Compounds found in grapefruit can interact with the enzymes in your intestines that help your body absorb some types of statins. The interference can affect the levels of statin medications in your blood.

Medication Interactions

Grapefruit and grapefruit juice can also interfere with other prescription and over-the-counter medications. Grapefruit may be contraindicated with medications such as antihistamines, thyroid replacement drugs, birth control, stomach acid-blocking drugs, and the cough suppressant dextromethorphan.

Additionally, blood pressure medications Procardia and Adalat CC (both nifedipine) may interact with grapefruit. Anti-anxiety drugs such as buspirone, corticosteroids, and certain organ-transplant rejection drugs may also become less effective if you consume grapefruit.

Ingesting grapefruit with these medications can cause the body to metabolize the medicines abnormally. If you take any medications, ask your doctor if making grapefruit a regular part of your diet is safe.

If you take medications, be sure to speak to your doctor before consuming grapefruit or any grapefruit-containing products. Grapefruit is contraindicated with several medications, in part because it increases metabolization—which can lead to improper dosing.


Grapefruit varieties include pink, white, or ruby red. Ruby red is the most common and easy to find. These grapefruits are known for their milder taste and bright red interior color.

Pink grapefruit is also common but not as sweet. White grapefruit has a pale, yellow color outside and a pinkish, whitish inside. White grapefruits produce the finest juice. Regarding calories and macronutrients, the nutrition profiles are similar for grapefruits of any hue.

When It’s Best

Grapefruit season runs from October through June. But you can find grapefruit in most grocery stores year-round.

When shopping, look for grapefruit with no green color left outside. Avoid fruit that has soft spots or soggy areas. Skip grapefruits that have rough or wrinkled skin.

As a general rule of thumb, a grapefruit that feels heavy for its size will be juicy. As you hold the grapefruit in your hand, it should feel heavier than it looks. It's believed that the antioxidant content of citrus fruit increases as it ripens, so choosing a fully ripe grapefruit is ideal.

Storage and Food Safety

If you plan on eating your grapefruit right away, leave it out at room temperature. If you're saving it later, storing grapefruit in the refrigerator is OK.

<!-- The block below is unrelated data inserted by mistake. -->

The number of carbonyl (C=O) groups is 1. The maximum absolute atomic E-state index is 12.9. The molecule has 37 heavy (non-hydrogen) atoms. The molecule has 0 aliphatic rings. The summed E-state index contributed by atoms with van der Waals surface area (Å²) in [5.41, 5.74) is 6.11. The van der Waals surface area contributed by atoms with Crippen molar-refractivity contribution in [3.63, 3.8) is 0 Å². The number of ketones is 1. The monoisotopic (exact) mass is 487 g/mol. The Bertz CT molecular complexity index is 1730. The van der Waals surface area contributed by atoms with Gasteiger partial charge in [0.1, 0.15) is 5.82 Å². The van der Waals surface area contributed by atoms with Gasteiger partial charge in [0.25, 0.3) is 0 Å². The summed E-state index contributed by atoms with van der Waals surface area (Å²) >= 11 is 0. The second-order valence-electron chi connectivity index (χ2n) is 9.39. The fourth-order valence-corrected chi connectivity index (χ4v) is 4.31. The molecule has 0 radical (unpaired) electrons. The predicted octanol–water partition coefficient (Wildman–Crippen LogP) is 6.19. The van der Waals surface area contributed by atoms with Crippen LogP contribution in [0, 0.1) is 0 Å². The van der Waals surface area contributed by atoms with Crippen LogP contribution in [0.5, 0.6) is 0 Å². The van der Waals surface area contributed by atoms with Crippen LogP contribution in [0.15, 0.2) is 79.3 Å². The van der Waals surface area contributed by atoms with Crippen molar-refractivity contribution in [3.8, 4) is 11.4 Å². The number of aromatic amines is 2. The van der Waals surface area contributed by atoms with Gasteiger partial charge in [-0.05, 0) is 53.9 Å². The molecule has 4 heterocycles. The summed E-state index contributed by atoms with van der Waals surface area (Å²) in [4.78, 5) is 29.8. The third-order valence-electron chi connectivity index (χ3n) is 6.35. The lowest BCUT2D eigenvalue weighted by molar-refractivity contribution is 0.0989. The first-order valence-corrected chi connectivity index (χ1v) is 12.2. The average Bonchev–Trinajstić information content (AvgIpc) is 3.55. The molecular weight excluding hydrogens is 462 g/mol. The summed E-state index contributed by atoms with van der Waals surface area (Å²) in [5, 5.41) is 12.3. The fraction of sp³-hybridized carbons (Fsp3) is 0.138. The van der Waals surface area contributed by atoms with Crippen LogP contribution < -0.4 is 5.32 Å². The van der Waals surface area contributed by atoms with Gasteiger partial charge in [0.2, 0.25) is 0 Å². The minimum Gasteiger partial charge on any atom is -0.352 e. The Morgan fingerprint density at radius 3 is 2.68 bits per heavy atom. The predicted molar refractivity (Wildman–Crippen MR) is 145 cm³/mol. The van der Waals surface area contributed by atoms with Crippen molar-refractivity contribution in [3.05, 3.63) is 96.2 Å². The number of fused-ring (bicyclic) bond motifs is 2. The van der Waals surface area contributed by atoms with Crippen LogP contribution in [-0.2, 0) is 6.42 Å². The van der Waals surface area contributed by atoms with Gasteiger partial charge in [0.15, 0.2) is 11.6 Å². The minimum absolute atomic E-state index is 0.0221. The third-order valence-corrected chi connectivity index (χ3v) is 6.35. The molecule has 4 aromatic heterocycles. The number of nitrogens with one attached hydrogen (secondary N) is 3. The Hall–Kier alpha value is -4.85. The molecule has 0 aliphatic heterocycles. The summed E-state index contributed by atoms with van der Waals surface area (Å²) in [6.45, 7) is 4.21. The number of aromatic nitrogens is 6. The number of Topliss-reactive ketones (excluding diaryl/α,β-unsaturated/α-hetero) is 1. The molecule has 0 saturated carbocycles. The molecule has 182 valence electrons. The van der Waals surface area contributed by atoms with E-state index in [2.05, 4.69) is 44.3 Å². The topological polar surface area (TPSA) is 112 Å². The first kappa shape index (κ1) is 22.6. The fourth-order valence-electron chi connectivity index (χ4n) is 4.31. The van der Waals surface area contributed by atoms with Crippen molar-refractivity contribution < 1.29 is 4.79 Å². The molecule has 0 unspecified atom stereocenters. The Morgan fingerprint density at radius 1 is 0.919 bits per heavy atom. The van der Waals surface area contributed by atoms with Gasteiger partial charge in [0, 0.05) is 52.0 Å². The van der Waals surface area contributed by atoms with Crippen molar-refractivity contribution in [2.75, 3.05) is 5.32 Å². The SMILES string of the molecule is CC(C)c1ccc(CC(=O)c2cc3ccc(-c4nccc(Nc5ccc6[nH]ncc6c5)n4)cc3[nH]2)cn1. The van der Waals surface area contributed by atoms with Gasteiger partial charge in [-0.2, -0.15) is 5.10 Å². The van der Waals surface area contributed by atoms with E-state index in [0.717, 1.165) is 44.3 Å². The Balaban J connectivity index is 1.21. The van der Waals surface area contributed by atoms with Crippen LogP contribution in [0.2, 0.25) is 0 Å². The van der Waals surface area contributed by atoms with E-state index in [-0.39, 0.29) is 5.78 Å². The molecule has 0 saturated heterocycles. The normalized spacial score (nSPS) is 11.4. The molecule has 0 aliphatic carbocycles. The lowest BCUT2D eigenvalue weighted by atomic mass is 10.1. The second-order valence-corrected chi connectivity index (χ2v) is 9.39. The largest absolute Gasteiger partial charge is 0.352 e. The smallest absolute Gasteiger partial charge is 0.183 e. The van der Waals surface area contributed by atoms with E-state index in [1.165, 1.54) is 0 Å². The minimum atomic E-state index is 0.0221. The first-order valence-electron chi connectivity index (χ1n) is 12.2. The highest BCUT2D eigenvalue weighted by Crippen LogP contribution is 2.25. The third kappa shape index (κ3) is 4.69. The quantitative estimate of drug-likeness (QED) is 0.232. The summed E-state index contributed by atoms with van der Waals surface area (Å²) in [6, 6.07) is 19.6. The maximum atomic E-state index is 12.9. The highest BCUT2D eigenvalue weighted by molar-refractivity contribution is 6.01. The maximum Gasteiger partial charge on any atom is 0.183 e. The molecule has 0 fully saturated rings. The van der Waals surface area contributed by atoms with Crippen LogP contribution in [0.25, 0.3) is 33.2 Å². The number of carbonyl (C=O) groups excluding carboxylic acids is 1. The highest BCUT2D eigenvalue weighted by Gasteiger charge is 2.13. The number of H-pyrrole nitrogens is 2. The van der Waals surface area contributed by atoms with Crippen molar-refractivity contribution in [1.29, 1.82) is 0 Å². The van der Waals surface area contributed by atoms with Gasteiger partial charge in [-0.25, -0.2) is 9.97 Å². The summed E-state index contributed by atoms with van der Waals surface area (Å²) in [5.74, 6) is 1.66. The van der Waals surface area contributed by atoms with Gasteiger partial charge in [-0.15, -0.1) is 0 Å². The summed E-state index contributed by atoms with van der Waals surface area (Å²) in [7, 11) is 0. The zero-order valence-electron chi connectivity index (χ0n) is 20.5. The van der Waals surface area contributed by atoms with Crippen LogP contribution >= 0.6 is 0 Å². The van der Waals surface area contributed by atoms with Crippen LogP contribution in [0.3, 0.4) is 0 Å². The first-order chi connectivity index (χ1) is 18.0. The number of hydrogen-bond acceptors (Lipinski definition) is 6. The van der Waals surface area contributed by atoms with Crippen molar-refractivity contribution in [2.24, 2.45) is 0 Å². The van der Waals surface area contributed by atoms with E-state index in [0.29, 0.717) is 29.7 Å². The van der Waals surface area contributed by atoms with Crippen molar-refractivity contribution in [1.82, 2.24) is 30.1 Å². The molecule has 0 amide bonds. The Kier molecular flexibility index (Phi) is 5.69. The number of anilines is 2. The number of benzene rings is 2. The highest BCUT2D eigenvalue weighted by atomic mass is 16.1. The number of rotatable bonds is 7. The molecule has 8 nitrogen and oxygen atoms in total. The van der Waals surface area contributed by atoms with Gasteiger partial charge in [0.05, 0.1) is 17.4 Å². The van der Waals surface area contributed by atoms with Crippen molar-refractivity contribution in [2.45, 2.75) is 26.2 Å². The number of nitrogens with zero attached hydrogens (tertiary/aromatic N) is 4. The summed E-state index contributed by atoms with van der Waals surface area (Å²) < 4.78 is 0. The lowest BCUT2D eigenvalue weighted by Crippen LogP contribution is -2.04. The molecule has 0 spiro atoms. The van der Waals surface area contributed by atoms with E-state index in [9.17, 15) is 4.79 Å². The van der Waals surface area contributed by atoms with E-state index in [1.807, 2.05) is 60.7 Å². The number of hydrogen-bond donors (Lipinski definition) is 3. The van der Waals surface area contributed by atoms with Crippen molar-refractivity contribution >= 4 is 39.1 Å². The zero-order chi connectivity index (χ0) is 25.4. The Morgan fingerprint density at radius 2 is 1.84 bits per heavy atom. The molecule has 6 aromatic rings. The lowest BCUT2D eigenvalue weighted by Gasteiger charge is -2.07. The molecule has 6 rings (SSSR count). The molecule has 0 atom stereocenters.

Place the fruit in a plastic bag in the crisper compartment. Refrigerated, whole grapefruit can stay fresh for up to six weeks.

You can freeze grapefruit, but it is best to remove the fruit sections and place them in a freezer-safe bag or container rather than freezing the whole fruit. Frozen grapefruit should stay good for up to a year if properly frozen.

Like many citrus fruit rinds, grapefruit peel is safe to consume. It even contains some fiber and other nutrients. You'll want to wash the fruit before consumption as it may contain bacteria or debris. Rinse the fruit with cold water and brush the outside with a vegetable brush.

How to Prepare

Grapefruit makes a great snack or part of a meal. If you pair the fruit with a protein-rich side such as yogurt or a small handful of nuts, you can make a more filling snack.

The easiest way to eat is to dig in with a spoon, but you can also use grapefruit to add flavor, texture, and color to sweet and savory recipes. Try pairing grapefruit with greens for a refreshing citrus salad, or chop up some grapefruit sections to make a sweet, tart relish for meats.

Grapefruit Serving Suggestions

  • Add grapefruit segments to salad.
  • Serve grapefruit with fresh herbs on grilled fish.
  • Blend and freeze grapefruit into popsicles.
  • Chop grapefruit into grain-based dishes such as couscous, rice pilaf, or quinoa.
  • Serve layered with sliced beets and toasted almonds.

Many recipes combine heart-healthy avocado with ruby-red grapefruit. The pairing is beautiful to look at and nutritious. It's also delicious, as the creaminess of the avocado mixes perfectly with the sweet, sour flavor of the grapefruit.

15 Sources
Verywell Fit uses only high-quality sources, including peer-reviewed studies, to support the facts within our articles. Read our editorial process to learn more about how we fact-check and keep our content accurate, reliable, and trustworthy.
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Additional Reading

By Barbie Cervoni MS, RD, CDCES, CDN
Barbie Cervoni MS, RD, CDCES, CDN, is a registered dietitian and certified diabetes care and education specialist, counseling patients with diabetes. Barbie was previously the Advanced Nutrition Coordinator for the Mount Sinai Diabetes and Cardiovascular Alliance and worked in pediatric endocrinology at The Steven and Alexandra Cohen Children's Medical Center.